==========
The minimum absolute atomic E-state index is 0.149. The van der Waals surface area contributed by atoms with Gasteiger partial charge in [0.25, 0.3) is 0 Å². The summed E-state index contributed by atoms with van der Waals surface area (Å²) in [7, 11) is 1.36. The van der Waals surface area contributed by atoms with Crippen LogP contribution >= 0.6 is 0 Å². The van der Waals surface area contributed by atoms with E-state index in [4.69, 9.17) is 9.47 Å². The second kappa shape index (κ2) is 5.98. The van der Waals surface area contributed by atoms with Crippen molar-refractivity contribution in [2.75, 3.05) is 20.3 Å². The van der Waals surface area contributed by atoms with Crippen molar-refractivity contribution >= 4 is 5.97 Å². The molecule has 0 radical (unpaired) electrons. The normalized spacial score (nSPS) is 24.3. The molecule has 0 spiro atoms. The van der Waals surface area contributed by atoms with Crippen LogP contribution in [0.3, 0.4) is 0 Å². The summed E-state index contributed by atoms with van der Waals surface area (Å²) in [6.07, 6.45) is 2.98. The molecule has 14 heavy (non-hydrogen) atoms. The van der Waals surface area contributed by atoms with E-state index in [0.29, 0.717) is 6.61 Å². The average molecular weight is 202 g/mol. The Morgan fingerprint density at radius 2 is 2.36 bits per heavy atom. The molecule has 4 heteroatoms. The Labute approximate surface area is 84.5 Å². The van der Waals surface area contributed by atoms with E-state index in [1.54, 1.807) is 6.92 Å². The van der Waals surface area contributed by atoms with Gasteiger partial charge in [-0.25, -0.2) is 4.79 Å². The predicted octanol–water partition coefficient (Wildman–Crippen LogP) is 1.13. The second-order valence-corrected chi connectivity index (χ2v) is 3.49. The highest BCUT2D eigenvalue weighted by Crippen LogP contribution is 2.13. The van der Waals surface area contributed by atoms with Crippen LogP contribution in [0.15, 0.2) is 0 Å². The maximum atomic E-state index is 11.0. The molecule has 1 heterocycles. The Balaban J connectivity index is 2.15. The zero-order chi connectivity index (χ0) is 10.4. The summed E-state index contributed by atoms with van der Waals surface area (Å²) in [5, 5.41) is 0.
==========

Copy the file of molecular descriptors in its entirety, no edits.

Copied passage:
The minimum absolute atomic E-state index is 0.149. The van der Waals surface area contributed by atoms with Gasteiger partial charge in [0.25, 0.3) is 0 Å². The summed E-state index contributed by atoms with van der Waals surface area (Å²) in [7, 11) is 1.36. The van der Waals surface area contributed by atoms with Crippen LogP contribution >= 0.6 is 0 Å². The van der Waals surface area contributed by atoms with E-state index in [4.69, 9.17) is 9.47 Å². The second kappa shape index (κ2) is 5.98. The van der Waals surface area contributed by atoms with Crippen molar-refractivity contribution in [2.75, 3.05) is 20.3 Å². The van der Waals surface area contributed by atoms with Crippen molar-refractivity contribution >= 4 is 5.97 Å². The molecule has 0 radical (unpaired) electrons. The normalized spacial score (nSPS) is 24.3. The molecule has 0 spiro atoms. The van der Waals surface area contributed by atoms with Crippen LogP contribution in [0.3, 0.4) is 0 Å². The summed E-state index contributed by atoms with van der Waals surface area (Å²) in [6.07, 6.45) is 2.98. The molecule has 14 heavy (non-hydrogen) atoms. The van der Waals surface area contributed by atoms with E-state index in [0.29, 0.717) is 6.61 Å². The average molecular weight is 202 g/mol. The Morgan fingerprint density at radius 2 is 2.36 bits per heavy atom. The molecule has 4 heteroatoms. The Labute approximate surface area is 84.5 Å². The van der Waals surface area contributed by atoms with E-state index in [1.54, 1.807) is 6.92 Å². The van der Waals surface area contributed by atoms with Gasteiger partial charge in [-0.25, -0.2) is 4.79 Å². The predicted octanol–water partition coefficient (Wildman–Crippen LogP) is 1.13. The second-order valence-corrected chi connectivity index (χ2v) is 3.49. The highest BCUT2D eigenvalue weighted by Crippen LogP contribution is 2.13. The van der Waals surface area contributed by atoms with Crippen LogP contribution in [0.15, 0.2) is 0 Å². The maximum atomic E-state index is 11.0. The molecule has 1 heterocycles. The Balaban J connectivity index is 2.15. The zero-order chi connectivity index (χ0) is 10.4. The summed E-state index contributed by atoms with van der Waals surface area (Å²) in [5, 5.41) is 0.